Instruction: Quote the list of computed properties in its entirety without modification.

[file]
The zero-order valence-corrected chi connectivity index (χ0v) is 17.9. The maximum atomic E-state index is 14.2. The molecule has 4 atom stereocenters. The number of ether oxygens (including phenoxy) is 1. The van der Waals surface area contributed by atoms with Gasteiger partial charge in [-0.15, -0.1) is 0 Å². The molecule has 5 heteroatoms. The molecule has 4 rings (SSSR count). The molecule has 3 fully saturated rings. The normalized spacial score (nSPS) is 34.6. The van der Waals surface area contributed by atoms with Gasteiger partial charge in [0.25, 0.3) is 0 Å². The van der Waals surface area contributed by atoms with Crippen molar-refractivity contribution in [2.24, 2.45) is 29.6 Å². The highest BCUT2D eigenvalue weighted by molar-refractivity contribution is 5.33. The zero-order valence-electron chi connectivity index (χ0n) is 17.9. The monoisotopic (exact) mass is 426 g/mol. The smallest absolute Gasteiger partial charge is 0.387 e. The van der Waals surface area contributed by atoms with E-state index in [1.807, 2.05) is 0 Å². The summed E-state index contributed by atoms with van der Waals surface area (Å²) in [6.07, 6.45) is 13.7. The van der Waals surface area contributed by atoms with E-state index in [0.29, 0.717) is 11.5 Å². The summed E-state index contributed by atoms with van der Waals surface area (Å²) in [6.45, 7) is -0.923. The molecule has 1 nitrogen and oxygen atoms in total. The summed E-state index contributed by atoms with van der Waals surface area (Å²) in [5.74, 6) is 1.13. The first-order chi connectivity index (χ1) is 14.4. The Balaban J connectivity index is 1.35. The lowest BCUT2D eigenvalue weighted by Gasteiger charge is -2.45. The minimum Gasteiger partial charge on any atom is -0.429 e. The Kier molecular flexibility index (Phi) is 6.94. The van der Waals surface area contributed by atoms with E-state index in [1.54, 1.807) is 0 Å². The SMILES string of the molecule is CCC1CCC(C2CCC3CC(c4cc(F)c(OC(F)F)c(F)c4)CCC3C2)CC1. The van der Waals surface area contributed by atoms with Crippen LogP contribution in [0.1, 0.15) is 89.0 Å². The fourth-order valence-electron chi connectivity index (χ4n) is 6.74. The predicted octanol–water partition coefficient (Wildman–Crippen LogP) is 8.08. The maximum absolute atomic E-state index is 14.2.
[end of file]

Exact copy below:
The zero-order valence-corrected chi connectivity index (χ0v) is 17.9. The maximum atomic E-state index is 14.2. The molecule has 4 atom stereocenters. The number of ether oxygens (including phenoxy) is 1. The van der Waals surface area contributed by atoms with Gasteiger partial charge in [-0.15, -0.1) is 0 Å². The molecule has 5 heteroatoms. The molecule has 4 rings (SSSR count). The molecule has 3 fully saturated rings. The normalized spacial score (nSPS) is 34.6. The van der Waals surface area contributed by atoms with Gasteiger partial charge in [0.25, 0.3) is 0 Å². The van der Waals surface area contributed by atoms with Crippen molar-refractivity contribution in [2.24, 2.45) is 29.6 Å². The highest BCUT2D eigenvalue weighted by molar-refractivity contribution is 5.33. The zero-order valence-electron chi connectivity index (χ0n) is 17.9. The monoisotopic (exact) mass is 426 g/mol. The smallest absolute Gasteiger partial charge is 0.387 e. The van der Waals surface area contributed by atoms with E-state index in [1.807, 2.05) is 0 Å². The summed E-state index contributed by atoms with van der Waals surface area (Å²) in [6.07, 6.45) is 13.7. The van der Waals surface area contributed by atoms with E-state index in [0.29, 0.717) is 11.5 Å². The summed E-state index contributed by atoms with van der Waals surface area (Å²) in [6.45, 7) is -0.923. The molecule has 1 nitrogen and oxygen atoms in total. The summed E-state index contributed by atoms with van der Waals surface area (Å²) in [5.74, 6) is 1.13. The first-order chi connectivity index (χ1) is 14.4. The Balaban J connectivity index is 1.35. The lowest BCUT2D eigenvalue weighted by Gasteiger charge is -2.45. The minimum Gasteiger partial charge on any atom is -0.429 e. The Kier molecular flexibility index (Phi) is 6.94. The van der Waals surface area contributed by atoms with E-state index in [1.54, 1.807) is 0 Å². The SMILES string of the molecule is CCC1CCC(C2CCC3CC(c4cc(F)c(OC(F)F)c(F)c4)CCC3C2)CC1. The van der Waals surface area contributed by atoms with Crippen LogP contribution in [0.1, 0.15) is 89.0 Å². The fourth-order valence-electron chi connectivity index (χ4n) is 6.74. The predicted octanol–water partition coefficient (Wildman–Crippen LogP) is 8.08. The maximum absolute atomic E-state index is 14.2.